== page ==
PMCID: PMC4189792  PMID: 25296038
24.  Anterior versus posterior approach for treatment of thoracolumbar burst fractures: a meta-analysis 
European Spine Journal  2013;22(10):2176-2183.
To critically review and summarize the literature comparing the results of surgery via an anterior approach and that via a posterior approach for the treatment of thoracolumbar burst fractures to identify the better approach.
In this meta-analysis, we conducted electronic searches of MEDLINE, EMBASE, the Cochrane Central Register of Controlled Trials and other databases using the search terms “thoracolumbar fractures”, “anterior”, “posterior”, “controlled clinical trials”. Relevant journals or conference proceedings were also searched manually. Data extraction and quality assessment were in accordance with Cochrane Collaboration guidelines. The analysis was performed on individual patient data from all the trials that met the selection criteria. Sensitivity analysis was performed when there was significant heterogeneity. Results were expressed as risk difference for dichotomous outcomes and mean difference for continuous outcomes with 95 % confidence interval.
Four randomized clinical trials and three controlled clinical trials comparing the results of the anterior versus posterior approach in the treatment of thoracolumbar burst fractures were retrieved; these studies included 179 and 152 patients in the anterior and posterior approach groups, respectively. There were no differences in terms of neurological recovery, return to work, complications and Cobb angle between the two groups. The anterior approach was associated with longer operative time, greater blood loss and higher cost than the posterior approach.
The posterior approach may be more effective than the anterior approach. However, more high-quality, randomized controlled trials are required to compare these approaches and guide clinical decision-making.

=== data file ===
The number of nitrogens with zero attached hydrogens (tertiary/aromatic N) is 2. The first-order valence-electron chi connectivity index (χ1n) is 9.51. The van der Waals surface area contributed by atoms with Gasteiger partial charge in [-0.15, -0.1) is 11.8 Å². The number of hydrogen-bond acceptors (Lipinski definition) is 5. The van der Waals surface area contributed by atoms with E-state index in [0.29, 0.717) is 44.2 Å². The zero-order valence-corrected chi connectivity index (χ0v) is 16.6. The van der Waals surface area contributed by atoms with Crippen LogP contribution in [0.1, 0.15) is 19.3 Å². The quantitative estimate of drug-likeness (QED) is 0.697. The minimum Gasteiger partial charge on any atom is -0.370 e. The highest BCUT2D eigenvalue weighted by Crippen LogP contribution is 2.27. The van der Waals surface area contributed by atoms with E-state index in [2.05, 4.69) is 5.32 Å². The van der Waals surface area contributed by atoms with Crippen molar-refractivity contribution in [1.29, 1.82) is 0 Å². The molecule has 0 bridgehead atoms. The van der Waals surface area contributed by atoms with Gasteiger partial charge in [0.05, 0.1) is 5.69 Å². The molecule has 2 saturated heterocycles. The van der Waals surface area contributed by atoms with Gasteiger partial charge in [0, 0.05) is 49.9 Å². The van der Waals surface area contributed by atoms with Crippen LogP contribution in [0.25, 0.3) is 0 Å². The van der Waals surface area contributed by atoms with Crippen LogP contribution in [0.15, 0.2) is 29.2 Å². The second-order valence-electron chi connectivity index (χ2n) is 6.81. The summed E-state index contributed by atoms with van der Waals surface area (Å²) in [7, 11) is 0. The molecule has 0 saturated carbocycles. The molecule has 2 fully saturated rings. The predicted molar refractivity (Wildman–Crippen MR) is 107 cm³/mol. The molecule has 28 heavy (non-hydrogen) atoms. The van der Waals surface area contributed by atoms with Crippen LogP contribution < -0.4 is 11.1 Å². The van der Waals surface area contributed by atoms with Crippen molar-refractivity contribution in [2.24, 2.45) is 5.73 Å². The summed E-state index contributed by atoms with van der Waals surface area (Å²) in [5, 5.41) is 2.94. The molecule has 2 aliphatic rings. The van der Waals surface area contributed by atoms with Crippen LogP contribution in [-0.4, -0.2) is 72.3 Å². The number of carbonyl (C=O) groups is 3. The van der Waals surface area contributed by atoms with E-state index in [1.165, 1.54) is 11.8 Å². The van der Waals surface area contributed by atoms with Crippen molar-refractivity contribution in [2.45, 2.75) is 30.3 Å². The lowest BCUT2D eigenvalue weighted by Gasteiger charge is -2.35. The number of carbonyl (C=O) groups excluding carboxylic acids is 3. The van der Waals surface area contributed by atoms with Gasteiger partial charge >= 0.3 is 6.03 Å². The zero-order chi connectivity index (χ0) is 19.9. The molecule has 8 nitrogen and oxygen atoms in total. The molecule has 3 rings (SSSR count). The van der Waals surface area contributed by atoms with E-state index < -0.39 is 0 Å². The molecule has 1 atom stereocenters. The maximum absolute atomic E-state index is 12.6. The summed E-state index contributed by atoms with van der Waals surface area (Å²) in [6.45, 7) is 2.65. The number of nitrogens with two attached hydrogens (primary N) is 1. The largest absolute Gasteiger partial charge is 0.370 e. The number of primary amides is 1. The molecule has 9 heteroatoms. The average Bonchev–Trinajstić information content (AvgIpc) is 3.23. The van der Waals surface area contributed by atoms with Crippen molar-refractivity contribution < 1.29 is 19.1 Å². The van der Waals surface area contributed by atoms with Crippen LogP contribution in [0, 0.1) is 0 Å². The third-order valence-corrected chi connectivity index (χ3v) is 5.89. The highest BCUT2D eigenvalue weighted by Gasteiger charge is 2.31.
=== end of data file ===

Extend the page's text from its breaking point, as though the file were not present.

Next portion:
Level of Evidence Level II, therapeutic study. See the Guidelines for Authors for a complete description of level of evidence.
PMCID: PMC3804690  PMID: 24013718
Anterior approach; Posterior approach; Thoracolumbar burst fractures; Meta-analysis
25.  A methodological systematic review of early versus late stabilization of thoracolumbar spine fractures 
European Spine Journal  2012;22(10):2157-2166.
The optimal timing of stabilization in patients with traumatic thoracolumbar fractures remains controversial. There is currently a lack of consensus on the timing of surgical stabilization, which is limited by the reality that a randomized controlled trial to evaluate early versus late stabilization is difficult to perform. Therefore, the objective of this study was to determine the benefits, safety and costs of early stabilization compared with late stabilization using data available in the current literature.
An electronic literature search was performed in Medline, Embase, Cochrane Database of Systematic Reviews, and Cochrane Central Register of Controlled Trials for relevant studies evaluating the timing of surgery in patients with thoracolumbar fractures. Two reviewers independently analyzed and selected each study on the basis of the eligibility criteria. The quality of the included studies was assessed using the Grading of Recommendations Assessment, Development, and Evaluation system (GRADE). Any disagreements were resolved by consensus.
Ten studies involving 2,512 subjects were identified. These studies demonstrated that early stabilization shortened the hospital length of stay, intensive care unit length of stay, ventilator days and reduced morbidity and hospital expenses for patients with thoracic fractures. However, reduced morbidity and hospital expenses were not observed with stabilization of lumbar fractures. Owing to the very low level of evidence, no conclusion could be made regarding the effect of early stabilization on mortality.
We could adhere to the recommendation that patients with traumatic thoracolumbar fractures should undergo early stabilization, which may reduce the hospital length of stay, intensive care unit length of stay, ventilator days, morbidity and hospital expenses, particularly when the thoracic spine is involved. Individual patient characteristics should be concerned carefully. However, the definite conclusion cannot be made due to the heterogeneity of the included studies and low level of evidence. Further prospective studies are required to confirm whether there are benefits to early stabilization compared with late stabilization.
PMCID: PMC3804693  PMID: 23263169
Thoracolumbar; Fracture; Spine; Timing of surgery; Systematic review